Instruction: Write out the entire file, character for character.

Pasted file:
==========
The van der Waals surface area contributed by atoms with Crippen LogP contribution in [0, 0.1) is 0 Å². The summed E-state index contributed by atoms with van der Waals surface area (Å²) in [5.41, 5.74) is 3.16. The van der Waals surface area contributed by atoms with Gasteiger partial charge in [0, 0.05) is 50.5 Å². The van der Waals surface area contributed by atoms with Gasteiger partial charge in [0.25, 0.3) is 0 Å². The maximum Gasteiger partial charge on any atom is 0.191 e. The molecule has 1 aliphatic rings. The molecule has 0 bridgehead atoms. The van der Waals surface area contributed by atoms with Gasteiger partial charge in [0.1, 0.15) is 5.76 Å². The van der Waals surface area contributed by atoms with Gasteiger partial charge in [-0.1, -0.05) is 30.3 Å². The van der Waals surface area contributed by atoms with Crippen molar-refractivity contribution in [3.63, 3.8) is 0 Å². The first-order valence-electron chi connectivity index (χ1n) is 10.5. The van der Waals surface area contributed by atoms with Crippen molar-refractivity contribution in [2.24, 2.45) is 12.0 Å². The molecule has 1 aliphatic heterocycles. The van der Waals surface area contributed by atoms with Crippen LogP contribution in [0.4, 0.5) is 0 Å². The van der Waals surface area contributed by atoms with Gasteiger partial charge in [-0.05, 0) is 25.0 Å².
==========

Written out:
The van der Waals surface area contributed by atoms with Crippen LogP contribution in [0, 0.1) is 0 Å². The summed E-state index contributed by atoms with van der Waals surface area (Å²) in [5.41, 5.74) is 3.16. The van der Waals surface area contributed by atoms with Gasteiger partial charge in [0, 0.05) is 50.5 Å². The van der Waals surface area contributed by atoms with Gasteiger partial charge in [0.25, 0.3) is 0 Å². The maximum Gasteiger partial charge on any atom is 0.191 e. The molecule has 1 aliphatic rings. The molecule has 0 bridgehead atoms. The van der Waals surface area contributed by atoms with Gasteiger partial charge in [0.1, 0.15) is 5.76 Å². The van der Waals surface area contributed by atoms with Gasteiger partial charge in [-0.1, -0.05) is 30.3 Å². The van der Waals surface area contributed by atoms with Crippen molar-refractivity contribution in [3.63, 3.8) is 0 Å². The first-order valence-electron chi connectivity index (χ1n) is 10.5. The van der Waals surface area contributed by atoms with Crippen molar-refractivity contribution in [2.24, 2.45) is 12.0 Å². The molecule has 1 aliphatic heterocycles. The van der Waals surface area contributed by atoms with Crippen LogP contribution in [0.4, 0.5) is 0 Å². The van der Waals surface area contributed by atoms with Gasteiger partial charge in [-0.05, 0) is 25.0 Å².